Planning is impossible. It is an excruciating time to be in the entertainment business
Where do we go from here? The entertainment industry has been valiantly hanging on since the start of the global pandemic but how long can Hollywood be expected to hold its breath?
In the interest of protecting the lives of our most vulnerable, the industry adjusted – shuttering live entertainment, theme parks, movie theaters and all production known to mankind. This full-on halt ground on for three aching months. Tens of thousands of entertainment jobs were wiped away. And no amount of PPP funds could soften the blow for a company like Disney – with theme parks and movie releases and TV advertising all in time-out.
Finally, by the second half of June, we were all prepared to step gingerly into this brave new world of modified life. What did that look like? No one was sure. Disneyland was aiming to reopen with temperature checks. TV and movie productions set safety protocols, with studios and guilds inventing new norms on the fly. Movie theaters gamely sought to provide an optimistic outlook – “This will be no problem! We’ll disinfect after every show!” Live music seemed like a distant dream but there were hopes for early 2021.
But now we are into July and the coronavirus numbers are climbing steeply, again. And although death rates remain low and still falling, experts say that we should not expect that to remain the case, as deaths follow infections by some weeks.
It is an excruciating time to be in the entertainment business. We’ve dated and redated all the major summer movie releases, from “Tenet” to “Mulan” to “Wonder Woman 2.” Hundreds of millions of marketing dollars are at play, as is the fate of these major franchises from Warner Bros. and The Walt Disney Co. But the movie theater chains, as well as the Hollywood studios, are beholden to the public health decisions of state officials, and both New York and California pulled way back last week.
So is anyone confident that the new “Tenet” release date – August 16 – will hold? How far into the future can anyone predict anything?
The moment holds far more questions than answers, and the most frustrating part is that we have no more answers than we did in March.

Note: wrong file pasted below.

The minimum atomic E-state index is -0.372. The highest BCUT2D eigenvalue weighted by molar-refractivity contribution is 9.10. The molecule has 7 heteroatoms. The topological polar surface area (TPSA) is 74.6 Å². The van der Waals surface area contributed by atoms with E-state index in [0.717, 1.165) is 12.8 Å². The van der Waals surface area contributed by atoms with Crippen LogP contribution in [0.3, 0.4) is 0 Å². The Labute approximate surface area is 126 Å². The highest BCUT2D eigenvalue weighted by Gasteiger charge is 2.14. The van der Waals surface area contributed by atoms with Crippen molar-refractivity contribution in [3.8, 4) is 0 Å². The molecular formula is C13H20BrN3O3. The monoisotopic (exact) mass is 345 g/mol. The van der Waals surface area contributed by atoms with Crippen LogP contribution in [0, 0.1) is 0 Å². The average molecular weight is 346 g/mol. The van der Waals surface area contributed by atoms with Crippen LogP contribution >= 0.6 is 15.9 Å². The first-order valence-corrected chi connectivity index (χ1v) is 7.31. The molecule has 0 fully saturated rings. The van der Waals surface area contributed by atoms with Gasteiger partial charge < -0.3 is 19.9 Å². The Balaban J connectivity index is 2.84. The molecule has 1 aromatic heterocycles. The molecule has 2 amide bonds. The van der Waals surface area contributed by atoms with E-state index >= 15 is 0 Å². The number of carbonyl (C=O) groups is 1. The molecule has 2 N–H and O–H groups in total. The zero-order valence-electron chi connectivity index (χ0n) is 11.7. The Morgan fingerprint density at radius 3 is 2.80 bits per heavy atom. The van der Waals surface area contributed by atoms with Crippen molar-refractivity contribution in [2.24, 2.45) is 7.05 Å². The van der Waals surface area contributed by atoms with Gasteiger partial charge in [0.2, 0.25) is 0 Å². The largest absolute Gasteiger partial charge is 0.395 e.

This means that the pressure on companies that depend on communal gathering is intense. Theatrical is bad enough, but live entertainment has it worse, with the attendant implications. Paradigm, with its focus on music, is particularly vulnerable and is on the cusp of being sold at a bargain price, according to my sources.
And those that are also saddled with debt (I’m looking at you, WME-IMG) are now facing life and death decisions. “Live (entertainment) is done until at best the middle of next year,” said one insider who works closely with the sector. He argued that partially-full venues are not worth the risk for promoters. “There is no reason to have shows that can’t make money and have risk.” Already, WME is bleeding agents, like Marc Geiger, and top-rated executive talent, like CMO Bozoma St. John, who went to Netflix last week.
The choices ahead may be existential for some companies as they stretch into a future with no discernible revenue coming in.
The silver lining remains for the industry’s digital businesses. Netflix continues to drive strong engagement, and Disney+ pulled a smart move by launching “Hamilton” on the service during the July 4th weekend. Hulu is soaring, and Lionsgate’s Starz is on a growth ramp, too.
The word from my friends in the television world is that business is strong – demand is as high as it’s ever been – but when can production start?
That may be, as they used to say on TV, the $64,000 question. Except that it’s a whole lot more than that sum at stake.